Kubo and the Two Strings

Review by Charlie Theobald

Directed by

Travis Knight

Starring

Charlize Theron Matthew McConaughey Ralph Fiennes

Anticipation.

The fourth feature from the stop-motion masters behind Coraline and Paranorman.

Enjoyment.

Technically masterful and full of heart.

In Retrospect.

A touching expression of loss, worth repeat viewings for its poetic visuals alone.

Laika Studios may have delivered their masterpiece with this staggering stop-motion fable.

“If you must blink, do it now.” So begins Kubo and the Two Strings, the latest stop-motion gem from Laika Entertainment. It’s fair warning — to look away for even a moment would be to miss out on one of the most visually arresting and carefully crafted films in recent memory.

In a small village in ancient Japan, a young boy called Kubo (Art Parkinson) lives with his ailing mother. With his trusty samisen, a traditional three-stringed instrument, Kubo possesses the extraordinary ability to bring paper to life. (By the way, without giving anything away, it’s no mistake that there are only ‘two strings’ in the film’s title). He conjures tiny samurais and serpents to battle in origami-sized epics for the townspeople. And at home, his paper characters act out his mother’s stories about his late father, a legendary warrior.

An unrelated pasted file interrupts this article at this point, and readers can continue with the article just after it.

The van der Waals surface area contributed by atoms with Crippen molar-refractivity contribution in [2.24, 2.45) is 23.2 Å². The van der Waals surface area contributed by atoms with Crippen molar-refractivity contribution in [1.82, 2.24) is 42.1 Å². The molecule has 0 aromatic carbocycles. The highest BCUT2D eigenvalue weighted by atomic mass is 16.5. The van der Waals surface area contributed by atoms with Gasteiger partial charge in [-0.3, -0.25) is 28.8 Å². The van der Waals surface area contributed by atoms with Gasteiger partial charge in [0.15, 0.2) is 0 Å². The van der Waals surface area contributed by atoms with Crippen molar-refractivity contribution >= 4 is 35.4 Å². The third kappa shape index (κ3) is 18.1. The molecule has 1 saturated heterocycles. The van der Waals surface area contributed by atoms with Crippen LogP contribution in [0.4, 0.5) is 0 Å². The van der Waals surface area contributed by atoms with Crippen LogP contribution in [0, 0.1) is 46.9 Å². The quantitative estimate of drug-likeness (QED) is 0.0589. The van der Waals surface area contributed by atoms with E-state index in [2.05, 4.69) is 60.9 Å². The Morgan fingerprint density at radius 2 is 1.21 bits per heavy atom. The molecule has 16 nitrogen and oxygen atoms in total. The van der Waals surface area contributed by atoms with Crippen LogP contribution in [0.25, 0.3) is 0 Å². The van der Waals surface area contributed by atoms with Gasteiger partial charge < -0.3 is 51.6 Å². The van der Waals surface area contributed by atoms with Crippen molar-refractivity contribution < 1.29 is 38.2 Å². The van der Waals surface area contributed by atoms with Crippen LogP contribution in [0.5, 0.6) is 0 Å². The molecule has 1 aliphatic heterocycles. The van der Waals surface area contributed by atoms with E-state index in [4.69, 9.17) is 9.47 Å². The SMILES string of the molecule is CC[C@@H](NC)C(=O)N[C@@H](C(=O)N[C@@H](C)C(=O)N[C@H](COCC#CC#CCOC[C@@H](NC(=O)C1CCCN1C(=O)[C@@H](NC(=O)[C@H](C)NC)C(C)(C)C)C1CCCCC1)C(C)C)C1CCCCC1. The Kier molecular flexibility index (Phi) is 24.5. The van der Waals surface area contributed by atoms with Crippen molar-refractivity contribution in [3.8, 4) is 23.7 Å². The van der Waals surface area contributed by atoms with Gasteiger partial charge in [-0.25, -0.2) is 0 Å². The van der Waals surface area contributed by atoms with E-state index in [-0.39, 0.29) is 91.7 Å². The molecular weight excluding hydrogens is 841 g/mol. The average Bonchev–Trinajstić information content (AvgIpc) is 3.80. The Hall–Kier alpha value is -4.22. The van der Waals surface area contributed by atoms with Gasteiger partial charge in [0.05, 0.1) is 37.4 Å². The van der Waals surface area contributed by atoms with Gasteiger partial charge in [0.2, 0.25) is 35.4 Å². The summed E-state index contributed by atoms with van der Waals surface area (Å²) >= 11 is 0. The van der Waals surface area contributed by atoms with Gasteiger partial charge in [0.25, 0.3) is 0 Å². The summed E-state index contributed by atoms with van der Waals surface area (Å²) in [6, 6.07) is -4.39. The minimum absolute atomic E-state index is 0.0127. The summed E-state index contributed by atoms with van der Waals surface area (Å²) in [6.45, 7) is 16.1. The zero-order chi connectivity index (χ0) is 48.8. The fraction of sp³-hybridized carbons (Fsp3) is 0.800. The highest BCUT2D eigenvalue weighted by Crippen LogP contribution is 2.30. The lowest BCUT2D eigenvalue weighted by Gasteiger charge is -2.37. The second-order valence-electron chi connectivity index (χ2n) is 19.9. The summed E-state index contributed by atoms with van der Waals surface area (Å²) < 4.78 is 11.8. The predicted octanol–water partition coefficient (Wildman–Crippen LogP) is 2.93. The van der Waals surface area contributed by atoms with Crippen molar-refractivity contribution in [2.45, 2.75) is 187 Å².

There’s an absolutely riveting sequence where fallen leaves transform into willowy figures, hover and drift into focus as Kubo animates the story of how his parents met. Graceful 3D flourishes give his magic a hypnotic quality. Early on, however, it’s clear Kubo’s true power lies in his skill as a storyteller. It is his ability to build suspense, create conflict, break tension with humour and hold an audience captive that makes him strong. Likewise, Laika’s synthesis of stop-motion and spare computer generated graphics never overshadows the film’s thoughtfully plotted beats.

After Kubo accidentally summons vengeful spirits who destroy his village, he sets out on a quest with newfound companions Monkey (Charlize Theron) and Beetle (Mathew McConaughey). The three unlikely heroes battle giant skeletons and brave violent seas, but Kubo struggles most with what it means to lose a loved one. Death is considered reverently. Separated from his mother, Kubo longs for the father he never had the chance to know, but whose absence he feels more than anything.

The film doesn’t shy away from the weight of his loss. His grief sings in the space between sharply choreographed action sequences. At one point, the camera observes a single tear slip down Kubo’s deftly modelled cheek. It hangs for a moment on his chin before falling to the ground. There’s an organic tremble to the movement, almost as if the meddling of an animator’s careful fingers instilled in it something achingly human.

Published 15 Aug 2016

Tags: Computer Animation Stop-motion animation

Anticipation.

The fourth feature from the stop-motion masters behind Coraline and Paranorman.

Enjoyment.

Technically masterful and full of heart.

In Retrospect.

A touching expression of loss, worth repeat viewings for its poetic visuals alone.

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